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Night Sky

Night Sky on July 15 at 9:30 p.m.

July 2010

—Charlie Christmann

New Comet Going and Gone

Did anyone catch Comet McNaught (C/2009 R1) early mornings before sunrise the first half of June? The comet will reach its closest approach to the sun on July 2nd. Reports indicate that this is most likely a brand new comet, making its first trip around the sun.

By mid June, the comet was visible as a fuzzy spot in the east, away from the city lights, and brightened to a 4th magnitude by June 20th as it approached the sun on its hyperbolic trajectory. After the 2nd, the comet will be visible in the southern sky after sunset as it recedes; unfortunately, those in the southern hemisphere will have a much better view. A few days before and after July 2nd, the comet should be a naked eye object just before the dawn sky or just after dusk. Binoculars will definitely help with the experience.

When viewing the comet with a telescope or binoculars, look for the greenish head and the bluish long tail. The green is produced by cyanogen (CN) and diatomic carbon (C2) in a comet’s coma fluorescing green in sunlight. Ionized carbon monoxide (CO+) and carbon dioxide (CO2+) in the ion tail fluoresce blue. What little dust is flowing off into a tail dust simply reflects sunlight, looking a yellow-orange color. McNaught is not a very dusty comet.

Want a great daytime view of the comet? All you need do is head south on July 11th for the full eclipse of the sun in Mangaia (Cook Islands) and Easter Island (Isla de Pascua) in the South Pacific, or try southern Chile and Argentina in South America. During the eclipse, the C/2009 R1 comet will be an interesting sight.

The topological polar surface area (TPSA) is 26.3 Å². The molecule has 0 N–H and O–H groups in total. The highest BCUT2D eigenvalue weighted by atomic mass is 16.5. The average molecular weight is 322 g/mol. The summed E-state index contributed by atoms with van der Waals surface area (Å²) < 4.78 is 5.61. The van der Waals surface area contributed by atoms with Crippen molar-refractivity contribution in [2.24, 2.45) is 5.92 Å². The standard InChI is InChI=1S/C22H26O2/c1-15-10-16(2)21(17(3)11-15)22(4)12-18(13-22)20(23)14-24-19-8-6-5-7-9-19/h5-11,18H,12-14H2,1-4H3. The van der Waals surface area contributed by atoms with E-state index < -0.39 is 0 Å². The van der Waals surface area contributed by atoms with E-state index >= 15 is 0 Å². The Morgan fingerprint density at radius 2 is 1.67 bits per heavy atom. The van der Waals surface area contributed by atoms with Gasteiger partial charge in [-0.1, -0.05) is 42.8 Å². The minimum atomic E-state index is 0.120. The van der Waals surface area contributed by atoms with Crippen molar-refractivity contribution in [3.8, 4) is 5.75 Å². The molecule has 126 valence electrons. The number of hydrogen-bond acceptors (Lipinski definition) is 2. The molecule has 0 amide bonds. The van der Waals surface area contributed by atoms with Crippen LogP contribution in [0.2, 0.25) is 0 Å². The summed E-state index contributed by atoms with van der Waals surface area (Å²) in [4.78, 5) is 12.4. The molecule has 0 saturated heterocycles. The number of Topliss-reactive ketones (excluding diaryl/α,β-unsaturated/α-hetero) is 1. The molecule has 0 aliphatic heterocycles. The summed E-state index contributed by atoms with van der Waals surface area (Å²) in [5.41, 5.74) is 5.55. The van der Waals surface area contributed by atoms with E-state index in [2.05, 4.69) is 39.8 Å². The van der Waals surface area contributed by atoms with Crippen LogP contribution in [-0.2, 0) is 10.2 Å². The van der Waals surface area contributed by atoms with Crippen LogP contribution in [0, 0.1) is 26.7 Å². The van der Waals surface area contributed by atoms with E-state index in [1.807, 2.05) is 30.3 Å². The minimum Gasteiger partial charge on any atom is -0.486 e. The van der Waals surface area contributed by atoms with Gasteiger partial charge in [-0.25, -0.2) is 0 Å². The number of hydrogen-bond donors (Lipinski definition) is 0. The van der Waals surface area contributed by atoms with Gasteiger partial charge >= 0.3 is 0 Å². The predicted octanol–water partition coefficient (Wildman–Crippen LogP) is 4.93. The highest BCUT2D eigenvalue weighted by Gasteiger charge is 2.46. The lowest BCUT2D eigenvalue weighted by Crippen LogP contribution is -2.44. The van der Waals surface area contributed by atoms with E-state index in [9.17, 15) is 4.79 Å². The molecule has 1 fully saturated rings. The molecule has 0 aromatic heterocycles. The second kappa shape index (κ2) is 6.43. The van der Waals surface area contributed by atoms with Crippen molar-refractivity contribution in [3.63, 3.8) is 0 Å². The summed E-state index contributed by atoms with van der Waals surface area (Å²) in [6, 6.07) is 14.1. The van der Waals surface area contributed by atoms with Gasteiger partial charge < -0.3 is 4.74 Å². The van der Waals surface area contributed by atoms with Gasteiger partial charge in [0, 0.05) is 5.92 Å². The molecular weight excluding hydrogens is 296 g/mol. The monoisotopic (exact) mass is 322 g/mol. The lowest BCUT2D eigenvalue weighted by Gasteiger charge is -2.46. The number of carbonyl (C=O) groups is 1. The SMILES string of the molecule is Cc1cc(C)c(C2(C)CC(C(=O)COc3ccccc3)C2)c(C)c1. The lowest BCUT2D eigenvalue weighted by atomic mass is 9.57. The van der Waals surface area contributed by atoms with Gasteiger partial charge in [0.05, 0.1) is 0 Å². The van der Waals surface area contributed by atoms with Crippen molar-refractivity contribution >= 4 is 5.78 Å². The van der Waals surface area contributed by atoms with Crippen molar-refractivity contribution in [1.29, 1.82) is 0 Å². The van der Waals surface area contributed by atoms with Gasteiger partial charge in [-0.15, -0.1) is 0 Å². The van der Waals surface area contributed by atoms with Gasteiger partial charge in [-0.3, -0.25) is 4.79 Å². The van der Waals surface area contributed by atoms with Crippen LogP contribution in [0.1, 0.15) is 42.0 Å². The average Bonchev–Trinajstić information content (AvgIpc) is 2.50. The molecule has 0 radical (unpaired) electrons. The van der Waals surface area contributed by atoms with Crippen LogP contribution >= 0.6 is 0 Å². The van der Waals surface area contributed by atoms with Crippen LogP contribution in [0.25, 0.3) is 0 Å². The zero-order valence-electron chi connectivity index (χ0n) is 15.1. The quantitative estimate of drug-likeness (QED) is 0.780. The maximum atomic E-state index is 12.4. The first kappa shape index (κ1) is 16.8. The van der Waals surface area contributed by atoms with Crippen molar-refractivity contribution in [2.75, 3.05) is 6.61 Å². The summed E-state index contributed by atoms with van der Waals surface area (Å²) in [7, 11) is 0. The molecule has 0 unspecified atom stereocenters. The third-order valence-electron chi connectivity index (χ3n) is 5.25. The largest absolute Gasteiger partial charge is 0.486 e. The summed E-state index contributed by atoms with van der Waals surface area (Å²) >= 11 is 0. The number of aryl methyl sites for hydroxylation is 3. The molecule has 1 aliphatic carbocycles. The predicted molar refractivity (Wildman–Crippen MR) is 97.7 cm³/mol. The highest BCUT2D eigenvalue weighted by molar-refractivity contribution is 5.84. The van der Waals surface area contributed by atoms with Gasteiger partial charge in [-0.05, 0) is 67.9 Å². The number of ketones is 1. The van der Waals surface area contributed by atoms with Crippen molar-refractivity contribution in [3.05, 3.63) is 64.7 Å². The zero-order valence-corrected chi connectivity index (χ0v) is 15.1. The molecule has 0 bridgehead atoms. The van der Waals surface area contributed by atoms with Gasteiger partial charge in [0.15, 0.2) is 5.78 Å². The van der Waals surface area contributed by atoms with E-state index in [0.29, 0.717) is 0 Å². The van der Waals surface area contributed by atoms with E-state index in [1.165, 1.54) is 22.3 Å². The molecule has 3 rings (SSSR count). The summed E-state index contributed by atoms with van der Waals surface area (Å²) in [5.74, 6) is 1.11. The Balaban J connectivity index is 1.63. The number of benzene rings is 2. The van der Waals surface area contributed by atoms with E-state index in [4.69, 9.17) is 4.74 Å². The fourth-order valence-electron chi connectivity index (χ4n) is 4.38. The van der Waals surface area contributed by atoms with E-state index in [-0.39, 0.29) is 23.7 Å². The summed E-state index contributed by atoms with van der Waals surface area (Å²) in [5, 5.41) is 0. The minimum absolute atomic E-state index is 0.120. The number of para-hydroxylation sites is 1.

In the not too distant past, comets were seen as omens of evil, a sign of something bad about to happen, such as plagues or war. Today, we know comets are icy bodies expelled from the far outer reaches of the solar system. This region is called the Kuiper Belt. Pluto (the former planet) is thought to reside in the inner reaches of the Kuiper Belt.

Occasionally, the orbit of a Kuiper Belt object will be disturbed by Neptune or perhaps by an unseen object passing near our solar system. In some cases, the disturbed object will fall toward the sun to become a comet. Objects even further out can also become comets. The Oort cloud is a shell surrounding our solar system and has an untold number of potential comets.

Depending upon its orbit, a comet can be periodic, like Haley’s comet that visits every 76 years. Others meet their final fate, crashing into the sun or a planet, like Comet P/Shoemaker-Levy 9 did at Jupiter. Comets on a hyperbolic course, like this McNaught comet, will never return as they fly once past the sun and then out into the cold cosmos.

C/2009 R1 is just one of more than 50 comets found by astronomer Robert H. McNaught from Australia’s Siding Spring Observatory. They all bear his name.

The Planets and Moon

Mercury will be in the western sky about 30 minutes after sunset the last two weeks of July.

Venus will still be bright, just a bit north of west after sunset. About 40 minutes after sunset in the west, you will find the crescent waxing Moon seven degrees to the lower left of Venus. Regulus, Leo’s brightest star, is five degrees to the lower right of Venus.

Earth reaches aphelion (farthest distance from the sun in its elliptical orbit) on the 6th at 8:00 a.m. MDT. At this time, the Earth is moving slower than at its closest point. Because of this, the northern summer is the longest season of the year.

Mars will be just south of west and a bit higher than Venus after sunset. There is a Mars-Saturn conjunction scheduled for the 30th. Use binoculars about an hour after sunset. The planets will be near the western horizon, to the upper right of Venus.

Jupiter is rising in the east around midnight this month. On the 3rd, look about 90 minutes before sunrise for a Moon-Jupiter conjunction in the constellation Pisces.

Saturn can be found just south of Mars in the west after sunset. A three-way conjunction of the Moon, Mars, and Saturn occurs an hour after sunset on the 15th. Regulus will be to the lower right of Venus. Looking along a line from Regulus to Venus, you will find Mars, Saturn, and Spica. The Moon will be below Mars.

The Moon is new at 1:40 p.m. MDT on the 11th and full at 7:36 p.m. MDT on the 25th.

On the 4th, I predict many exploding stars above the cities and towns across the good ‘ol USofA.

 

     

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